Besides the fact that many clients choose to re-frame a piece for their decor, working in standard sizes for mats and frames makes this framing thing much less of a daunting task.  Sometimes you can pop one out of the frame and pop it into another more suitable if you work in standardized sizes.  Of course I learned how to cut my own mats and do my own framing to keep the cost of framing a piece low and the value high on a finished work.  Do I like to cut mats NO, but hey it's all part of owning your own business as I see it.  Or until you make it big with high sales volume and big prices tags $$$$$ then you can have it all professionally done.   One of the reasons I have moved to working almost exclusively on Ampersand pastelboard is the no mat, no glass is needed.  They hang like oil paintings making self framing easier and allowing for quick frame changes.   Inevitably a frame can become damaged by dragging it to shows or in shipping to competitions so then it's always good to re-frame in a your new style keeping your exhibit cohesive. 

I do have a few high priced framed pieces in my private collection that I may never sell or that I will re-frame should I decide to enter in a show or to sell. 

Oh by the way, she also asked if it was OK to use complementary colors for a mat.  Since we have talked in class about using complementary colors I needed to make sure what her understanding of complementary was and to be clear on my answer to her I asked her what she meant.  For the rest of you I thought I'd make clear the differences.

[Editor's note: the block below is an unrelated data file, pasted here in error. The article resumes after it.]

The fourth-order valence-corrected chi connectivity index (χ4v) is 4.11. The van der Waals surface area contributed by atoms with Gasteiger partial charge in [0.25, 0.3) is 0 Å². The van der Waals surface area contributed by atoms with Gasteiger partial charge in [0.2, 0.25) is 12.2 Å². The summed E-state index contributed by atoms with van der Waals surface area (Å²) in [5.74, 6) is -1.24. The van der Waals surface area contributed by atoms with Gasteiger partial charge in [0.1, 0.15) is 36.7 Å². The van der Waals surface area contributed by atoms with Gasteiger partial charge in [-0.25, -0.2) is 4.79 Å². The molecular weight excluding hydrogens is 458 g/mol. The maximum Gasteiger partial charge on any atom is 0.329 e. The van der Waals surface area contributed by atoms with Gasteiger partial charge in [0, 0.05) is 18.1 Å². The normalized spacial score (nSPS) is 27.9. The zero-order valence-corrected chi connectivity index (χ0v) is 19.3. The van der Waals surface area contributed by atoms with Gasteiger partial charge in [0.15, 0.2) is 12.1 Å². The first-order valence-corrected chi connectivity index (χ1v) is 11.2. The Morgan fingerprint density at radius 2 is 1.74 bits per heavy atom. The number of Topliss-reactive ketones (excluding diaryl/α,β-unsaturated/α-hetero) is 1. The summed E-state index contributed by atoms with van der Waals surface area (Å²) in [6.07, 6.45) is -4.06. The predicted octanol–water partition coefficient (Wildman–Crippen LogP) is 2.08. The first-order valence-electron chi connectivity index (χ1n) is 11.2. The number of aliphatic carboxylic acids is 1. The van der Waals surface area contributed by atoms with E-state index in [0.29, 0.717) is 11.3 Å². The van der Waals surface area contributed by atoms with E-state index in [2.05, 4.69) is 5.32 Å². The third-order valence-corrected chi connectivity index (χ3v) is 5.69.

The dictionary definition of complementary is: 
complementary |ˌkämpləˈment(ə)rē|
adjective
1 completing; forming a complement : backyard satellite dishes and the complementary electronic components.
• (of two or more different things) combining in such a way as to enhance or emphasize each other's qualities : three guitarists playing interlocking, complementary parts.

While the definition of complementary colors is:  
complementary colors
plural noun
colors directly opposite each other in the color spectrum, such as red and green or blue and orange, that when combined in the right proportions, produce white light. The effect is not the same when mixing paints.



If she meant "this compliments you artwork in like colors".   Neutral usually does show well, off white, white, tan, light grey, black, brown, etc....are good choices.   If she meant complementary as in the first definition above my answer is the same.  I hope she didn't mean complementary colors as in the second definition.  Although this might work for a decorator or in a special room this would not be a good choice for framing if exhibiting in shows galleries or for a jury in process.

Well there you have it, framing per Gloria.  Have a colorful day!